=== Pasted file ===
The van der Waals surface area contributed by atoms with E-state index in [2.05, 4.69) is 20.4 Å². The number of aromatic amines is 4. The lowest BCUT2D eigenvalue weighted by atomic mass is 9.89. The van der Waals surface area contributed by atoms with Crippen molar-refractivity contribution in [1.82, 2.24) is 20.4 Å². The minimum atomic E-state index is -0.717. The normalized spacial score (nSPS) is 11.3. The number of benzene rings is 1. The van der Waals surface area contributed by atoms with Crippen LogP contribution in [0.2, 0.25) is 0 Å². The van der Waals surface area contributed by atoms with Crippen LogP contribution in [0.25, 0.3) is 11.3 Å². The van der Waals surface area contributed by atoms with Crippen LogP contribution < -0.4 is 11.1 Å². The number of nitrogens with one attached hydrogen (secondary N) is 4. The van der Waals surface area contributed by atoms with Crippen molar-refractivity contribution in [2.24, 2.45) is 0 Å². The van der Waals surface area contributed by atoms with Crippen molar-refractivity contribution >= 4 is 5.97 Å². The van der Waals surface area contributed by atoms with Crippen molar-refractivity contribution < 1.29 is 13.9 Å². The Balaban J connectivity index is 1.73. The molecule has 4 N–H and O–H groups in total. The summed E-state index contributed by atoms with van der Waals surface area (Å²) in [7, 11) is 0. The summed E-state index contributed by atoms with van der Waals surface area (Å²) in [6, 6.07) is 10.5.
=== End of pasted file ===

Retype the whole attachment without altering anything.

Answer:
The van der Waals surface area contributed by atoms with E-state index in [2.05, 4.69) is 20.4 Å². The number of aromatic amines is 4. The lowest BCUT2D eigenvalue weighted by atomic mass is 9.89. The van der Waals surface area contributed by atoms with Crippen molar-refractivity contribution in [1.82, 2.24) is 20.4 Å². The minimum atomic E-state index is -0.717. The normalized spacial score (nSPS) is 11.3. The number of benzene rings is 1. The van der Waals surface area contributed by atoms with Crippen LogP contribution in [0.2, 0.25) is 0 Å². The van der Waals surface area contributed by atoms with Crippen LogP contribution in [0.25, 0.3) is 11.3 Å². The van der Waals surface area contributed by atoms with Crippen LogP contribution < -0.4 is 11.1 Å². The number of nitrogens with one attached hydrogen (secondary N) is 4. The van der Waals surface area contributed by atoms with Crippen molar-refractivity contribution in [2.24, 2.45) is 0 Å². The van der Waals surface area contributed by atoms with Crippen molar-refractivity contribution >= 4 is 5.97 Å². The van der Waals surface area contributed by atoms with Crippen molar-refractivity contribution < 1.29 is 13.9 Å². The Balaban J connectivity index is 1.73. The molecule has 4 N–H and O–H groups in total. The summed E-state index contributed by atoms with van der Waals surface area (Å²) in [7, 11) is 0. The summed E-state index contributed by atoms with van der Waals surface area (Å²) in [6, 6.07) is 10.5.